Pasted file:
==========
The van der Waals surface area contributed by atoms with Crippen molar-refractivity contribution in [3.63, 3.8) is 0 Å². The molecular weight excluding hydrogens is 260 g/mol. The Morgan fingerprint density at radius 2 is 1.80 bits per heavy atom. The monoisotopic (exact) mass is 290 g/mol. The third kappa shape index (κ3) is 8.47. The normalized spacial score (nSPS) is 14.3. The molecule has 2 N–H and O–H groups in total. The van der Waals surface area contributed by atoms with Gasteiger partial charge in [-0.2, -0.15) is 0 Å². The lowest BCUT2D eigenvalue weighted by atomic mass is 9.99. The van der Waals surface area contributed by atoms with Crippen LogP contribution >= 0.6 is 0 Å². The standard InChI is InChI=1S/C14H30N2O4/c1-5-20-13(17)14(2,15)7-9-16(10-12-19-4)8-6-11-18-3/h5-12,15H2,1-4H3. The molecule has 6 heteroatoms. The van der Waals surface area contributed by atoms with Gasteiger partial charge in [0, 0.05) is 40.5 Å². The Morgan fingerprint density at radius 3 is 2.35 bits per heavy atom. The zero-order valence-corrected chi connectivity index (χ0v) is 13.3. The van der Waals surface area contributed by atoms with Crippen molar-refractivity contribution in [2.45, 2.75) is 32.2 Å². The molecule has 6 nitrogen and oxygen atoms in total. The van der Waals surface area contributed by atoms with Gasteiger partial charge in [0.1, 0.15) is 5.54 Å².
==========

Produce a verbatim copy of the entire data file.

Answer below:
The van der Waals surface area contributed by atoms with Crippen molar-refractivity contribution in [3.63, 3.8) is 0 Å². The molecular weight excluding hydrogens is 260 g/mol. The Morgan fingerprint density at radius 2 is 1.80 bits per heavy atom. The monoisotopic (exact) mass is 290 g/mol. The third kappa shape index (κ3) is 8.47. The normalized spacial score (nSPS) is 14.3. The molecule has 2 N–H and O–H groups in total. The van der Waals surface area contributed by atoms with Gasteiger partial charge in [-0.2, -0.15) is 0 Å². The lowest BCUT2D eigenvalue weighted by atomic mass is 9.99. The van der Waals surface area contributed by atoms with Crippen LogP contribution >= 0.6 is 0 Å². The standard InChI is InChI=1S/C14H30N2O4/c1-5-20-13(17)14(2,15)7-9-16(10-12-19-4)8-6-11-18-3/h5-12,15H2,1-4H3. The molecule has 6 heteroatoms. The van der Waals surface area contributed by atoms with Gasteiger partial charge in [0, 0.05) is 40.5 Å². The Morgan fingerprint density at radius 3 is 2.35 bits per heavy atom. The zero-order valence-corrected chi connectivity index (χ0v) is 13.3. The van der Waals surface area contributed by atoms with Crippen molar-refractivity contribution in [2.45, 2.75) is 32.2 Å². The molecule has 6 nitrogen and oxygen atoms in total. The van der Waals surface area contributed by atoms with Gasteiger partial charge in [0.1, 0.15) is 5.54 Å².